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CADs bring uniformity to tax process, impact school funding

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With protests near completion and local taxing entities adopting their 2022-23 tax rates, residents will see Grimes Central Appraisal District (GCAD) property tax bills hit their mailbox next month. For Chief Appraiser Mark Boehnke and staff, it’s been anything but a routine year with high valuations and a last-minute exemption withdrawal spiking protests.

Why a CAD?

The Texas Legislature created appraisal districts in 1979 in response to a “chronic and growing problem of inequitable and unfair taxation.” Until then each taxing entity - counties, cities, school districts, etc., appraised the properties within their boundaries. There was no uniformity and the value of a property often varied from taxing entity to taxing entity. Disputes had to be handled at the tax office of the taxing entity who levied the tax. The new legislation required a centralized agency be established in each county to appraise property for ad valorem tax purposes, a written tax code establishing appraisal standards, appeal procedures and it guaranteed each appraisal district was regularly reviewed by a state agency.

Independence

Boehnke’s office consists of a dozen clerical and appraisal staff. Distinctly separate from his offi ce is a board of directors (BOD) who are selected by the taxing entities. Their duties are primarily administrative in nature and include hiring the chief appraiser. It is the Appraisal Review Board (ARB), made up of citizens, who hear and make decisions on property owner protests. The Code of Judicial Conduct governs the conduct of judges and may serve as a guide for ARB members. A review of the Appraisal District Director’s Manual and the Appraisal Review Board Manual available on the Texas Comptroller’s website, reveals the steps the State has taken to avoid conflicts of interest among chief appraisers, directors, ARB members, elected o ffi cials, relatives and others.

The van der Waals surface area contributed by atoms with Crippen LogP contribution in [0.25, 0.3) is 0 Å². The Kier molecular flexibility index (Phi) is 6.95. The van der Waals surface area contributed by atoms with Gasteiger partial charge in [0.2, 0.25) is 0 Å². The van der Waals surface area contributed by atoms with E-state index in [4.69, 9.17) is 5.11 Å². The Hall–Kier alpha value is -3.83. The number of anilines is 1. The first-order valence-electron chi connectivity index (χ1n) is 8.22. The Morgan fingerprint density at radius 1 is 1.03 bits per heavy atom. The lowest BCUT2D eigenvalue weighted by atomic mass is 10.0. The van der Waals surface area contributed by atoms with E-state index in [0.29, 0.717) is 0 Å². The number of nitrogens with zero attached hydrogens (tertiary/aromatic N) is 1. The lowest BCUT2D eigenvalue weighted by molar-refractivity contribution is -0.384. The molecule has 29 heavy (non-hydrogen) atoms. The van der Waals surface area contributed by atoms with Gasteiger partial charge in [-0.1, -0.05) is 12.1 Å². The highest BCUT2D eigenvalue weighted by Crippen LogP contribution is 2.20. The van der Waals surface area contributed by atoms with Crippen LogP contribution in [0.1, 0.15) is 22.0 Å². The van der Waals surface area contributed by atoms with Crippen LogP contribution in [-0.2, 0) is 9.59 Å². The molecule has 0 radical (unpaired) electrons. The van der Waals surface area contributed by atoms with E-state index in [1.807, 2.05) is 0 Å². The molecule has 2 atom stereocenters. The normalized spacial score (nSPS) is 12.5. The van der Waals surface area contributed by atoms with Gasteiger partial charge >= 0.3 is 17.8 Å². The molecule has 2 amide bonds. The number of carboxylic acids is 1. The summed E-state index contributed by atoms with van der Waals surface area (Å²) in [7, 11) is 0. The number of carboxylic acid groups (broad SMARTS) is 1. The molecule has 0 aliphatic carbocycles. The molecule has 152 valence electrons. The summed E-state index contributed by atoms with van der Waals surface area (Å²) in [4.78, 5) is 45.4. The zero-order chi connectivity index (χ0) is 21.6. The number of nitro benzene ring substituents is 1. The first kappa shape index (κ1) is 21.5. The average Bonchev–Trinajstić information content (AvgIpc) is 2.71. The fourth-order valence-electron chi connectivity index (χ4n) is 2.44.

Boehnke said, “The state is trying to make this as independent as possible. They don’t want the board of directors appointing the ARB. They don’t want us having any contact with the ARB members. We don’t talk to them.” According to Boehnke, at a protest hearing the property owner makes their case, the appraiser makes their case and the ARB makes the decision.

In addition to members of the appraisal district board of directors, officers or employees of the appraisal district who may not serve on the ARB are the members of a governing body or employees of a taxing unit or employees of the Comptroller’s office.

Boehnke continued, “They don’t want a representative of a taxing unit driving values up or driving values down.”

Appraisals and school funding

Tax Code Section 23.01 requires taxable property to be appraised at market value as of Jan. 1. In addition, the 1979 legislation requires that each appraisal district be reviewed every other year, the results of which can have an impact on state-provided school funding. The comptroller’s office is currently conducting their review of the Grimes CAD and results will be released Jan. 31, 2023.

Boehnke said, “Your school districts, through property taxes, collect only about half the money they need to run their schools. The other half of that money comes from the State of Texas. The State in their biennial budget, hands out money to the school districts. They want to be sure that every appraisal district has their values at 100% of market value. That’s where this study comes in. They come in to see that everybody is appraising at market value. They’re testing us because those results affect state funding.”

Boehnke explained that should he choose not to collect at 100%, not only would he would be breaking the law, but state funds would be withheld from the school districts.

He said, “That’s the hammer. That’s the stick they have over appraisal districts. ‘If you don’t meet the test, then we’re going to cut off the money to school districts.’ “ He added, “It’s getting more complicated each and every year.”